The U.N. thinks about tomorrow's cyberspace

The United Nations' Houlin Zhao says the organization should be given more influence over the Internet.

The International Telecommunication Union is one of the most venerable of bureaucracies. Created in 1865 to facilitate telegraph transmissions, its mandate has expanded to include radio and telephone communications.

But the ITU enjoys virtually no influence over the Internet. That remains the province of specialized organizations such as the Internet Corporation for Assigned Names and Numbers, or ICANN; the Internet Engineering Task Force; the World Wide Web Consortium; and regional address registries.

The ITU, a United Nations agency, would like to change that. "The whole world is looking for a better solution for Internet governance, unwilling to maintain the current situation," Houlin Zhao, director of the ITU's Telecommunication Standardization Bureau, said last year. Zhao, a former government official in China's Ministry of Posts and Telecommunications, has been in his current job since 1999.

Though Zhao is far too diplomatic to state it directly, the ITU's increasing interest in the Internet could presage a power struggle between ITU, ICANN, and perhaps even the U.S. government, which retains some oversight authority over ICANN and appears content with the current structure.

In a series of speeches over the last year, Zhao has suggested that the ITU could become involved in everything from security and spam to managing how Internet Protocol addresses are assigned. The ITU also is looking into some aspects of voice over Internet Protocol--VoIP--communications, another potential area for expansion.

"Countering spam is just one of many elements of protecting the Internet that include availability during emergencies and supporting public safety and law enforcement officials," Zhao wrote in December. Also, he wrote, the ITU "would take care of other work, such as work on Internet exchange points, Internet interconnection charging regimes, and methods to provide authenticated directories that meet national privacy regimes."

CNET recently spoke with Zhao about the ITU's increased interest in the Internet and its involvement in a series of meetings that will conclude in November with a U.N. World Summit on the Information Society in Tunisia.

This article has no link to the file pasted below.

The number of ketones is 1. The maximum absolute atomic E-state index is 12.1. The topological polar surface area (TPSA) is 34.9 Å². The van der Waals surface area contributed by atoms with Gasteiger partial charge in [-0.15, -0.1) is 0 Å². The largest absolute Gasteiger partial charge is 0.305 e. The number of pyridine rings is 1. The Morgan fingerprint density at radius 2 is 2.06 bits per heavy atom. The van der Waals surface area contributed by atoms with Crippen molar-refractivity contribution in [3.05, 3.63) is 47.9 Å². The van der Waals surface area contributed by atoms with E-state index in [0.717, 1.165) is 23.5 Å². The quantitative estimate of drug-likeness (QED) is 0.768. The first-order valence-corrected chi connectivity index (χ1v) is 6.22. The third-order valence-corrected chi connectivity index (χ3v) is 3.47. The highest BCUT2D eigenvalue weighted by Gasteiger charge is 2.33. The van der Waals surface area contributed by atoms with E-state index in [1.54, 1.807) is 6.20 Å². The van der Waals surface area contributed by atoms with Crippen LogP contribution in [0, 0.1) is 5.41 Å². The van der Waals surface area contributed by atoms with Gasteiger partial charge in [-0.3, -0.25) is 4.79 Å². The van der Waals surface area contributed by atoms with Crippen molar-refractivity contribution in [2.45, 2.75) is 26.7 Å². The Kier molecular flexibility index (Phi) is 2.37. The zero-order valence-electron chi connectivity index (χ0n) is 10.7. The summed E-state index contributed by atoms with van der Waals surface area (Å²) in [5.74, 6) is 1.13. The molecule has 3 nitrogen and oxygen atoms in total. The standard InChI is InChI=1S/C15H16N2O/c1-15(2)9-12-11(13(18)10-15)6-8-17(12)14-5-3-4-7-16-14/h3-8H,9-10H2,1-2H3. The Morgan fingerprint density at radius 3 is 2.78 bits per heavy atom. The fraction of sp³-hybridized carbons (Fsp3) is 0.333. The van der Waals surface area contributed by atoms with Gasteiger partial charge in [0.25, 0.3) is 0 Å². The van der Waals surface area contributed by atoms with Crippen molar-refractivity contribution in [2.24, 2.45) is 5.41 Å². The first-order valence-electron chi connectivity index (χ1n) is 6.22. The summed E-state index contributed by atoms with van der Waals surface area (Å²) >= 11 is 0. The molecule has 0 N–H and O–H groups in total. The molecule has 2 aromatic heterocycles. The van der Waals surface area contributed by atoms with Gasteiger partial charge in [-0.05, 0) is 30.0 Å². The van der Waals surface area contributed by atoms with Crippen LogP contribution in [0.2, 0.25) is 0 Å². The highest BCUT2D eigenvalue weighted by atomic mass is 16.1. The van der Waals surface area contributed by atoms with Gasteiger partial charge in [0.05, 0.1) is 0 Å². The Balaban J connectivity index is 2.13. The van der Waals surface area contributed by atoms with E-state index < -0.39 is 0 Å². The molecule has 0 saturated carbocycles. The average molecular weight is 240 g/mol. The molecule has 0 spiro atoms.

Q: How do you see the ITU becoming involved in Internet governance over the next few years?
Zhao: As you know, Internet governance was one of two hot topics left from the first phase of the U.N. world summit. Unfortunately we did not have a clear definition of Internet governance. Therefore the group established by Mr. Kofi Annan still has to work on these definitions.

Anything which concerns the future development of the Internet will be part of the question of Internet governance. It covers a very wide range of topics not just related to technology development, service development, but also policy matters, sovereignty, security, privacy, almost anything.

I do not consider ICANN an enemy.
According to ITU's definition of "telecommunications," telecommunications covers almost anything. Therefore according to our own lawyers, the Internet is one of these telecommunications mediums. Others argue that "telecommunications" is too wide and it does not include the Internet.

What do you think? Should the ITU be involved in Internet governance?
Zhao: Yes, for sure. ITU should be part of Internet governance. But ITU cannot cover everything.

Does that mean an inevitable conflict with ICANN?
Zhao: I don't think so. Whether we have a conflict with ICANN depends on (many things).

I do not consider ICANN an enemy. We are founding members of ICANN's Protocol Supporting Organization. I myself signed that paper on behalf of the ITU. We tried to support ICANN as far as we

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